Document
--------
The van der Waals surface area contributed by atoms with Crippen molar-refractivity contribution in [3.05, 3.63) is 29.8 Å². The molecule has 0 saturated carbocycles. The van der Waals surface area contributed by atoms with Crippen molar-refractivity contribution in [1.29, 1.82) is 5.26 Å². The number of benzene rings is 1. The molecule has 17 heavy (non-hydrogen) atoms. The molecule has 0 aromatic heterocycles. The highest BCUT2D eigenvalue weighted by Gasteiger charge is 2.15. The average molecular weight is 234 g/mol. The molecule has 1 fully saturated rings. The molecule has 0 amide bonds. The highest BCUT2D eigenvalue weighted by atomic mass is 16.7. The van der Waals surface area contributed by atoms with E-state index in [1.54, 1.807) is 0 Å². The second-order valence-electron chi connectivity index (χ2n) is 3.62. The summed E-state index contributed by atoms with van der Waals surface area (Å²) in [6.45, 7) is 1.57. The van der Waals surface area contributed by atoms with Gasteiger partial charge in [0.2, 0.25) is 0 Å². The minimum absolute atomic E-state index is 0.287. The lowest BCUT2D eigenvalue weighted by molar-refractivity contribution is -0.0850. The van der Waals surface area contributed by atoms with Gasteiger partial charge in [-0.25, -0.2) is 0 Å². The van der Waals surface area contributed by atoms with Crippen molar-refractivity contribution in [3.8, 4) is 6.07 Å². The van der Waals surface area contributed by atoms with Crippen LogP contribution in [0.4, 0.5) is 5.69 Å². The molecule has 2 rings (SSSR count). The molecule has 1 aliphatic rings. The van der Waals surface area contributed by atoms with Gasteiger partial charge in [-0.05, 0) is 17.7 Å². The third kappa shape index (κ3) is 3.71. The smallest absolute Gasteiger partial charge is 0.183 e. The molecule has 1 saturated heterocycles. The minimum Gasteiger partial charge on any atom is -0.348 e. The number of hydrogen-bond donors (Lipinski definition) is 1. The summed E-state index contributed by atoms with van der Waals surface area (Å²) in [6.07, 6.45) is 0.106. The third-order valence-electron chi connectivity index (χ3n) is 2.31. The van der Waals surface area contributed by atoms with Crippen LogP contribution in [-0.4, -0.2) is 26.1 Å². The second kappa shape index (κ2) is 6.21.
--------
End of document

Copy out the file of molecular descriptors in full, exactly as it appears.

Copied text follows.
The van der Waals surface area contributed by atoms with Crippen molar-refractivity contribution in [3.05, 3.63) is 29.8 Å². The molecule has 0 saturated carbocycles. The van der Waals surface area contributed by atoms with Crippen molar-refractivity contribution in [1.29, 1.82) is 5.26 Å². The number of benzene rings is 1. The molecule has 17 heavy (non-hydrogen) atoms. The molecule has 0 aromatic heterocycles. The highest BCUT2D eigenvalue weighted by Gasteiger charge is 2.15. The average molecular weight is 234 g/mol. The molecule has 1 fully saturated rings. The molecule has 0 amide bonds. The highest BCUT2D eigenvalue weighted by atomic mass is 16.7. The van der Waals surface area contributed by atoms with E-state index in [1.54, 1.807) is 0 Å². The second-order valence-electron chi connectivity index (χ2n) is 3.62. The summed E-state index contributed by atoms with van der Waals surface area (Å²) in [6.45, 7) is 1.57. The van der Waals surface area contributed by atoms with Gasteiger partial charge in [0.2, 0.25) is 0 Å². The minimum absolute atomic E-state index is 0.287. The lowest BCUT2D eigenvalue weighted by molar-refractivity contribution is -0.0850. The van der Waals surface area contributed by atoms with Gasteiger partial charge in [-0.25, -0.2) is 0 Å². The van der Waals surface area contributed by atoms with Crippen molar-refractivity contribution in [3.8, 4) is 6.07 Å². The van der Waals surface area contributed by atoms with Crippen LogP contribution in [0.4, 0.5) is 5.69 Å². The molecule has 2 rings (SSSR count). The molecule has 1 aliphatic rings. The van der Waals surface area contributed by atoms with Gasteiger partial charge in [-0.05, 0) is 17.7 Å². The third kappa shape index (κ3) is 3.71. The smallest absolute Gasteiger partial charge is 0.183 e. The molecule has 1 saturated heterocycles. The minimum Gasteiger partial charge on any atom is -0.348 e. The number of hydrogen-bond donors (Lipinski definition) is 1. The summed E-state index contributed by atoms with van der Waals surface area (Å²) in [6.07, 6.45) is 0.106. The third-order valence-electron chi connectivity index (χ3n) is 2.31. The van der Waals surface area contributed by atoms with Crippen LogP contribution in [-0.4, -0.2) is 26.1 Å². The second kappa shape index (κ2) is 6.21.